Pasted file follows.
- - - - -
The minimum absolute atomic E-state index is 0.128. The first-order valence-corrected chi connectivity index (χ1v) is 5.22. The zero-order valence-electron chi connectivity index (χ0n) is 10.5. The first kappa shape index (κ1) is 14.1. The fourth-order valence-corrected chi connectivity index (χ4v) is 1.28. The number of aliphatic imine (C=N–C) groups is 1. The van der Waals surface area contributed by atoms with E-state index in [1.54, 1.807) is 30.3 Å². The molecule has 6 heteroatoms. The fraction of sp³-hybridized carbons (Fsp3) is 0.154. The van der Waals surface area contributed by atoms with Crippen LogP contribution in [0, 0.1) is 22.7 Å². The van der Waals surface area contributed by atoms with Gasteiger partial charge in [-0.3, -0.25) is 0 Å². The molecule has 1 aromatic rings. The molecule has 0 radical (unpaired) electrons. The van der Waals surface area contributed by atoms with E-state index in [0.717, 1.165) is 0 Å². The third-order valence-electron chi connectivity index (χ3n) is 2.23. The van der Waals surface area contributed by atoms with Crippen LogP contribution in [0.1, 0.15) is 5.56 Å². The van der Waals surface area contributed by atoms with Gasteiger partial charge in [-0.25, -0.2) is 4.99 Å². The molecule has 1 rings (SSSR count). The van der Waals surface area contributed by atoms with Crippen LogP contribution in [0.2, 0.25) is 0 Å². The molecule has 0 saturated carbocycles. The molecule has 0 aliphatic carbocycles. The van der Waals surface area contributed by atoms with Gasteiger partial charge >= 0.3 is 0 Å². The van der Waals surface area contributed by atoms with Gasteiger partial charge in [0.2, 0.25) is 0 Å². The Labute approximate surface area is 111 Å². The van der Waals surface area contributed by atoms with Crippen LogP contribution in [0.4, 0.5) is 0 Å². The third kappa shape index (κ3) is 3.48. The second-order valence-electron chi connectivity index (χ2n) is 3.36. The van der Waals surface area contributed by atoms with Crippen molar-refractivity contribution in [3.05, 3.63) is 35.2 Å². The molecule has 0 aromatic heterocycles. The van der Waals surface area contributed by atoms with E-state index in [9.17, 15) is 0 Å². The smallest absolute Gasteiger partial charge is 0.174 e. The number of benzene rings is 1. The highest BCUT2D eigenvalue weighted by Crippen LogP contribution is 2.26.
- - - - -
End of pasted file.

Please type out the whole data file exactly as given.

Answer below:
The minimum absolute atomic E-state index is 0.128. The first-order valence-corrected chi connectivity index (χ1v) is 5.22. The zero-order valence-electron chi connectivity index (χ0n) is 10.5. The first kappa shape index (κ1) is 14.1. The fourth-order valence-corrected chi connectivity index (χ4v) is 1.28. The number of aliphatic imine (C=N–C) groups is 1. The van der Waals surface area contributed by atoms with E-state index in [1.54, 1.807) is 30.3 Å². The molecule has 6 heteroatoms. The fraction of sp³-hybridized carbons (Fsp3) is 0.154. The van der Waals surface area contributed by atoms with Crippen LogP contribution in [0, 0.1) is 22.7 Å². The van der Waals surface area contributed by atoms with Gasteiger partial charge in [-0.3, -0.25) is 0 Å². The molecule has 1 aromatic rings. The molecule has 0 radical (unpaired) electrons. The van der Waals surface area contributed by atoms with E-state index in [0.717, 1.165) is 0 Å². The third-order valence-electron chi connectivity index (χ3n) is 2.23. The van der Waals surface area contributed by atoms with Crippen LogP contribution in [0.1, 0.15) is 5.56 Å². The van der Waals surface area contributed by atoms with Gasteiger partial charge in [-0.25, -0.2) is 4.99 Å². The molecule has 1 rings (SSSR count). The van der Waals surface area contributed by atoms with Crippen LogP contribution in [0.2, 0.25) is 0 Å². The molecule has 0 saturated carbocycles. The molecule has 0 aliphatic carbocycles. The van der Waals surface area contributed by atoms with Gasteiger partial charge >= 0.3 is 0 Å². The van der Waals surface area contributed by atoms with Gasteiger partial charge in [0.2, 0.25) is 0 Å². The Labute approximate surface area is 111 Å². The van der Waals surface area contributed by atoms with Crippen LogP contribution in [0.4, 0.5) is 0 Å². The third kappa shape index (κ3) is 3.48. The second-order valence-electron chi connectivity index (χ2n) is 3.36. The van der Waals surface area contributed by atoms with Crippen molar-refractivity contribution in [3.05, 3.63) is 35.2 Å². The molecule has 0 aromatic heterocycles. The van der Waals surface area contributed by atoms with E-state index in [9.17, 15) is 0 Å². The smallest absolute Gasteiger partial charge is 0.174 e. The number of benzene rings is 1. The highest BCUT2D eigenvalue weighted by Crippen LogP contribution is 2.26.